Here’s an excerpt:
Everybody is talking about cloud computing these days. The conventional wisdom is that, some day soon, entire enterprise data centers will be outsourced-offloaded to some secure, undisclosed location where IT resources will be available anytime at a nanosecond’s notice. It may sound outlandish. Then again, cloud computing is happening. While 55 percent of CIOs said in a recent survey(1) that they will not be using cloud computing in 2010, only 21 percent make the same claim about 2012. Many start-ups are already building data centers entirely in the cloud, and established organizations everywhere are testing the waters by contracting with software as a service (SaaS) providers, or outsourcing less-than-critical business services to cloud vendors.
Clouds, whether public, private or a hybrid of the two, will certainly become essential components of the enterprise IT mix in the coming years because of their potential for lowering costs, increasing efficiencies and enabling organizations to tap unlimited processing resources. But there are still serious issues to be resolved. Who do you call when something goes wrong? Will there be a paper (or digital) trail that proves compliance with policies and regulations? Can you identify physical, virtual and cloud resources and pinpoint their locations at any time? And can you control access to data, applications and infrastructure even while sharing processing resources with other firms?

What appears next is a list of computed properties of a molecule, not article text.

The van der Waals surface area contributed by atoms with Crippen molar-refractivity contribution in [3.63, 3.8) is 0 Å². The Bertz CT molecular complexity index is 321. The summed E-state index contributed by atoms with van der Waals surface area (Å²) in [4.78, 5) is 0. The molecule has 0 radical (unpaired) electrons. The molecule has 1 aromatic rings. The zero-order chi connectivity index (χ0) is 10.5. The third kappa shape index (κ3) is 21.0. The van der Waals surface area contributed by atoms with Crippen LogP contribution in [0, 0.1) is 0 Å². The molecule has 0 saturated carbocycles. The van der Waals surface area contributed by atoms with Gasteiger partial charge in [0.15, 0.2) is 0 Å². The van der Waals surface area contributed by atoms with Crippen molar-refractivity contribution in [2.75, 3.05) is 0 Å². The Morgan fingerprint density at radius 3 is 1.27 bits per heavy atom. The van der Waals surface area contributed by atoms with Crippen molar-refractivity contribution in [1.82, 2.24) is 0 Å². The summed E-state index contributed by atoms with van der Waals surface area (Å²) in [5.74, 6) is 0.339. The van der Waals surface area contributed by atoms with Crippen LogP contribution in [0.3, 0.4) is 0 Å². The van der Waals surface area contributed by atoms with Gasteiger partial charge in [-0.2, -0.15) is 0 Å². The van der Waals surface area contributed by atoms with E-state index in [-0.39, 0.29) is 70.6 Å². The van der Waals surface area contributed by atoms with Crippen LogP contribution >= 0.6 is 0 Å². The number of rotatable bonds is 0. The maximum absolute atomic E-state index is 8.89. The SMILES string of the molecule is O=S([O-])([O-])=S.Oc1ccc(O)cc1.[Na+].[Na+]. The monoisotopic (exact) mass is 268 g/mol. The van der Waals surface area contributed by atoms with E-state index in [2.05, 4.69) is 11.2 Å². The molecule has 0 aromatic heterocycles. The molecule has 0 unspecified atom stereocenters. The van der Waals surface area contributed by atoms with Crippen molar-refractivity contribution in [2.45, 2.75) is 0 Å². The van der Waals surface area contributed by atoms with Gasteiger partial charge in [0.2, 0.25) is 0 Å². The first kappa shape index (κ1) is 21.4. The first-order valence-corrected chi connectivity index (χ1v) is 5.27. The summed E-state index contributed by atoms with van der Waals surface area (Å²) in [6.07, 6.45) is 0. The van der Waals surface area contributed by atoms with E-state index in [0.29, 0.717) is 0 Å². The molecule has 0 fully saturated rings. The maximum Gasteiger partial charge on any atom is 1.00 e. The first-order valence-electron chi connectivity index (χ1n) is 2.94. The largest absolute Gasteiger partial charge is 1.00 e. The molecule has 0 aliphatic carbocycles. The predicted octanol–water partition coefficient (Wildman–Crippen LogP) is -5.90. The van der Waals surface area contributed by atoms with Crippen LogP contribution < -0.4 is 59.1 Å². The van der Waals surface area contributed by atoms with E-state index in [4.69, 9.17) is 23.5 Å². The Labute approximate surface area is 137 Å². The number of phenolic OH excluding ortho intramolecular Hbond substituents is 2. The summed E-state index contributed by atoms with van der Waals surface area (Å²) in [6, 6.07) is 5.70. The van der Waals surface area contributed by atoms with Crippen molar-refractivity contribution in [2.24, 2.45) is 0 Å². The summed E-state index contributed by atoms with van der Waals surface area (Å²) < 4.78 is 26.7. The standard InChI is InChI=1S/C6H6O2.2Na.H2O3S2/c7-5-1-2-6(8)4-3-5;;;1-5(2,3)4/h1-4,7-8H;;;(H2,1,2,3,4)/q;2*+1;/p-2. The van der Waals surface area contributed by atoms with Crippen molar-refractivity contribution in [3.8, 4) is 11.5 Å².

The answer to all of these questions is a qualified Yes. The qualification? Intelligence, security and management must be integrated components of the cloud. Any cloud. Moreover, the workload—the integrated suite of software that includes the operating system, middleware and application—is where the necessary intelligence and management functionality must reside. To be truly intelligent, workloads must be self-contained, identity-aware, policy-driven software packages that contain integrated management and offer real-time monitoring and reporting capabilities. They must be able to optimize the use of enterprise resources. They need to be platform-agnostic and therefore able to run anywhere and be easy to move around. And, linked together, they have to be able to deliver business services.